It is a bit paradoxical to justify the existence of the guidance power by saying that the OEP does not have to take any notice of it. Furthermore, you could argue it would be a brave OEP that ignored the guidance from the individual who has the power to determine its budget and hire and fire the board, including the chair.

I am still not satisfied that the Bill will protect the independence of the OEP without further amendment. This new amendment—my Amendment 31C—is a genuine attempt at compromise, and I hope the Government will recognise this and therefore accept it. Let me briefly summarise. Subsection (1) sets out that the OEP has complete discretion in relation to its enforcement policy and functions and in preparing its budget. This would make it comparable to the Office for Budget Responsibility and the National Audit Office. Subsection (2), importantly, retains the guidance power for the Secretary of State but narrows its focus to certain strategic issues concerned with enforcement, as described in Clause 22(6)(c). Subsection (3) requires the OEP to have due regard to the guidance but allows for circumstances in which it may choose to disregard it. Subsections (4) and (5) refer to consultation and parliamentary scrutiny of the guidance, and subsection (6) involves the relevant parliamentary committees in the hiring and firing of board members.

The long-term success or failure of this Bill will in large part be measured by the effectiveness of the office for environmental protection. All the good intentions of the other parts of the Bill could come to naught without a fully independent watchman. We all had high confidence in and high regard for Dame Glenys Stacey, and for her board. We also have high regard for and confidence in the good intentions of current Defra Ministers. But I believe we have to prepare for the long term and that this amendment is fundamental to protecting the OEP’s independence in the long term.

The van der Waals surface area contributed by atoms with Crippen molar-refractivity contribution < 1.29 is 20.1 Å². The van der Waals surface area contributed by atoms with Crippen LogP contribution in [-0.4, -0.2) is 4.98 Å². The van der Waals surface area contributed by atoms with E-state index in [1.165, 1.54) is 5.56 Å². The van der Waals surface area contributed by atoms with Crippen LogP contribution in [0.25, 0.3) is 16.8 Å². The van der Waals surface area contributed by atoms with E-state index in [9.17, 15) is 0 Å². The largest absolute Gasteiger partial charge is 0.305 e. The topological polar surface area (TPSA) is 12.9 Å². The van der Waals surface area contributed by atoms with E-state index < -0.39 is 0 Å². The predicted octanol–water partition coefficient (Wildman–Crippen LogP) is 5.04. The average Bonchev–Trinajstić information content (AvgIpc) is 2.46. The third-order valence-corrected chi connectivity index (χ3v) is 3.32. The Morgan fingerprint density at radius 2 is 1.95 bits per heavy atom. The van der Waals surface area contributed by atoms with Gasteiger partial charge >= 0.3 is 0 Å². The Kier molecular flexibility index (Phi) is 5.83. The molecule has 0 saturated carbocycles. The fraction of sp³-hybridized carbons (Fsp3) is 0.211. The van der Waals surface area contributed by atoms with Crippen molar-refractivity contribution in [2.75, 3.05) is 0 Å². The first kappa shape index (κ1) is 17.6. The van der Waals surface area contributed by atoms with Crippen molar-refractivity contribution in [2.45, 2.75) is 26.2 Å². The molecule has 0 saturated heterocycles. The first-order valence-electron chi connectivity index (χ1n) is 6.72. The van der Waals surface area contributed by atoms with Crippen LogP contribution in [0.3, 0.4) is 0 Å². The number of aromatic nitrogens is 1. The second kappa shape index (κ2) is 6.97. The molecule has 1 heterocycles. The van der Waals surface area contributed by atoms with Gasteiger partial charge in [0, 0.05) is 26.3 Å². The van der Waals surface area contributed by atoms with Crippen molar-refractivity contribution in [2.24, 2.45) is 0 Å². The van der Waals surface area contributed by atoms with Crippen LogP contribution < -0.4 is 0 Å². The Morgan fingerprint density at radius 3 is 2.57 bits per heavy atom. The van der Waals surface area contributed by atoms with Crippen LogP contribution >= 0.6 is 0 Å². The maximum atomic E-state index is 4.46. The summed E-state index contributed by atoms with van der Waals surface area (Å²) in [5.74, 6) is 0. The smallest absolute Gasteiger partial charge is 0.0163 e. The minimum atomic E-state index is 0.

Baroness Ritchie of Downpatrick Portrait Baroness Ritchie of Downpatrick (Lab)
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My Lords, I will be brief, as this issue has been debated thoroughly at previous stages of the Environment Bill. I rise to move my Amendment 75C, under Motion N1, which would replace government Amendments 75A and 75B. This mirrors Amendment 31C, proposed by the noble Lord, Lord Krebs, and would achieve the same outcomes for the OEP’s independence in Northern Ireland as his would for the OEP in England.

My amendment would safeguard the OEP’s independence in the long term by amending the power of DAERA to guide how the OEP will hold Ministers to account on any environmental wrongdoings, to make it more targeted. It would also provide the OEP with complete discretion to undertake its activities in Northern Ireland and establish a role for the Assembly’s AERA Committee in overseeing the appointment of the Northern Ireland member on the OEP’s board. As the noble Lord, Lord Pannick, said on Report:

“If the Government accept that the OEP should have complete discretion, surely a matter of this importance should be in the Bill.”—[Official Report, 18/9/21; col. 886.]